The Sound of Surveillance

The increasing presence of networked devices in our lives has vastly increased the opportunities for harvesting data. But the new frontier in data extraction is based upon the ability of these active devices to listen to us. We are seeing a vast expansion of a new kind of sonic surveillance.

David Beer
5 min readJan 22, 2017

The 1974 film The Conversation leaves us with the image of an increasingly fraught surveillance expert trying to work out how he is being spied upon. Frazzled by paranoia he strips his apartment bare. The fixtures, fittings and even the plaster from the walls are removed in a desperate attempt to extract any secreted bugs or devices. The undiscovered and unsuspected source, as is suggested in a tech-fair featured earlier in the film, is his telephone — the microphone of which can be turned on even when the receiver is in place. The ageing pro is being destabilised by new surveillance tech. This new surveillance is based on existing and embedded technologies rather than added bugs or cameras, making it much harder to detect or remove.

The Conversation suggests a concern with the impending power of audio surveillance. The outcome it points towards is a future of inescapable ears and an associated rising paranoia. When we think about surveillance today we often think about the importance of data, which we imagine as binary code of 0s and 1s, or as text, numbers and visual images — photos, film, data visualisations. We think of the new surveillance powers in visual terms. The panopticon is our reference point for thinking of a world in which we can always be seen. But seeing is not the limit of the data extraction today, it is also in the hearing.

The 40 year old visions provided in The Conversation no longer seem particularly intimidating. The reason for this is simple. We now seem comfortable with surveillance technologies being embedded in our lives, most of the time they go unnoticed or we give them little thought. Surveillance is part of consumption, it’s presented as the pay-off for convenience. The Conversation seems quaint in comparison to recent accounts of the call centre, to pick out an example of a particularly data rich workspace. We now have a vast assemblage of technologies capturing our work, leisure, consumption and even bodily routines. The seeing is escalating, but so too is the hearing. In fact, it seems it is the audio data that is now starting to boom in a way that couldn’t easily have been envisioned.

It would seem that the forces associated with a predictive and automated capitalism are driving sonic data harvesting, which is then used to develop a more rounded and detailed knowledge of our lives. This knowledge can be used to tailor, target, predict and promote. The soundscape is now trackable in ways that previously were not possible. The audio properties of social space can now be interfaced with networked technologies. Soundscapes can be transfered into data, meaning it can be treated like and combined with other data.

Most obviously we have the listening powers of ubiquitous smart phones. Reports that Facebook is listening using the microphones on smart phones caused some reaction (and also some debate about exactly what the microphones are used to do). The suggestion was that the Facebook app listens for targeted advertising opportunities, based on background music or TV and the like. It’s a feature that can be turned off, but it is the possibility of being listened to by the apps that have access to our microphones that is important here. This gives a sense of the scale of potential sonic data extraction and of the pervasive listening infrastructures in which we now live.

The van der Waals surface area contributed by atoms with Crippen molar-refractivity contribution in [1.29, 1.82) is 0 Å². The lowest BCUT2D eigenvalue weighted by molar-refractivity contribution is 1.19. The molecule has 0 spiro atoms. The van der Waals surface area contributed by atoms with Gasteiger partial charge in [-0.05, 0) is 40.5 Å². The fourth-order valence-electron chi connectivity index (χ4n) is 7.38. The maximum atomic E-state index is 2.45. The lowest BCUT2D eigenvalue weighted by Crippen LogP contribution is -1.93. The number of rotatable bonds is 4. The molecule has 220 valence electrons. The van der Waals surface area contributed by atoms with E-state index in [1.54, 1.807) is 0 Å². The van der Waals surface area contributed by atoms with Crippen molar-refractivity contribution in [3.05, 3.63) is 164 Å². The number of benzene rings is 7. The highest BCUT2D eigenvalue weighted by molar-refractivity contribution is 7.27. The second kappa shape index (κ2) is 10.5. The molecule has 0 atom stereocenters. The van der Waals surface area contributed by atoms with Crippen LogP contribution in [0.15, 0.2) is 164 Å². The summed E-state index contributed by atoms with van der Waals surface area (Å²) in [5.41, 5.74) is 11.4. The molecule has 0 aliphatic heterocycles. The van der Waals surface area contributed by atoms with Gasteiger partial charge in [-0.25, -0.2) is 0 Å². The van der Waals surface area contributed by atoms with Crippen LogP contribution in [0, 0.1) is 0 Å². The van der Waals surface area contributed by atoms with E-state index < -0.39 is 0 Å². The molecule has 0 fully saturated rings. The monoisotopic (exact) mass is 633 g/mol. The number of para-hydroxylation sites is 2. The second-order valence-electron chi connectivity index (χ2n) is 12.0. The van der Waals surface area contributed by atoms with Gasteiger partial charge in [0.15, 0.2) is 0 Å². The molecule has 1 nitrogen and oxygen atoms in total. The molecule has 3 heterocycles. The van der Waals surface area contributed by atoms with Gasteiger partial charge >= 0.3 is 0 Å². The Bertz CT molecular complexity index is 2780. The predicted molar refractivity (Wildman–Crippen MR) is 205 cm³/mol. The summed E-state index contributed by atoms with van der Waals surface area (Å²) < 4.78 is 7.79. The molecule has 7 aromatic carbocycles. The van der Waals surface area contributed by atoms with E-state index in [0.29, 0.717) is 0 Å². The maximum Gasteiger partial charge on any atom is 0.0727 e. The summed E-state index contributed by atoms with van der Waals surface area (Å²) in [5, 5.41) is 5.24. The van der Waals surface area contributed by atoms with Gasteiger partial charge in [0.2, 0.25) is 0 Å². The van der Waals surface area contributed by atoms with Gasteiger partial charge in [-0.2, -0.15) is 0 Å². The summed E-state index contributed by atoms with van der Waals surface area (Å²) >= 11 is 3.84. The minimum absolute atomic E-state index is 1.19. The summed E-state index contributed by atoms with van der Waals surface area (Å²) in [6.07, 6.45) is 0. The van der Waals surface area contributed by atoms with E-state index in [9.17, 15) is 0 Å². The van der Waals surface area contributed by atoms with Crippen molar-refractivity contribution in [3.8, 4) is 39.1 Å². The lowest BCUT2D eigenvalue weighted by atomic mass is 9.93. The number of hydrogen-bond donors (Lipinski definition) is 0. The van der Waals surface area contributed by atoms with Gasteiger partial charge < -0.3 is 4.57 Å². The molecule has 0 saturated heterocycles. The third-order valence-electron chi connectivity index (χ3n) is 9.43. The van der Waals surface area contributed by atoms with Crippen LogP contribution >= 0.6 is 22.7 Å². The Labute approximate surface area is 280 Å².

In addition we also have devices like the Amazon Echo. These are beginning to obtain some sales momentum, but they point to a future of audio activated devices in the home. Recent media coverage asking what these devices hear and what is extracted gives a sense of the new data being gathered. These devices only start listening when their keyword is used, but they are still listening out for that keyword. It’s not clear exactly what audio is captured. A recent court case involving an Echo may reveal some of what is extracted, if the data is made available as evidence. Clearly the Amazon Echo is opening up new questions about the ethics and scale of sonic surveillance in automated consumer services.

To point to just one other example, the workplace is also rapidly becoming a site of data led sonic surveillance. The new worker badges that listen provide an example of the networking of the sonic spaces of the workplace. These badges Listen out for the tone of voice in customer interactions and the like. These possibilities for sonic analytics expand as part of broader trends in workplace tracking.

The Conversation may now seem dated, limiting its ability to provoke our fear of surveillance. The home-space and workplace have now been networked for some time, we are used to it. Plus it’s vision pales into almost insignificance when we reflect on how the whole of the social world is now embedded with microphones. As convergence led to a far greater presence of cameras, so too the embedding of phones has led to digital and networked microphones being everywhere. Despite these changes the 1974 film does still suggest something. It suggests that when we are confronted with bemusing listening environments we, like the surveillance expert, may end up frazzled with paranoia unable to find and strip these embedded bugs from our everyday lives. The desperate efforts of Gene Hackman scrabbling to find out the source of his leak may be an image that somehow captures a future in which sonic data becomes the new frontier in data based surveillance and tracking.



David Beer

Professor of Sociology at the University of York. His most recent book is The Tensions of Algorithmic Thinking.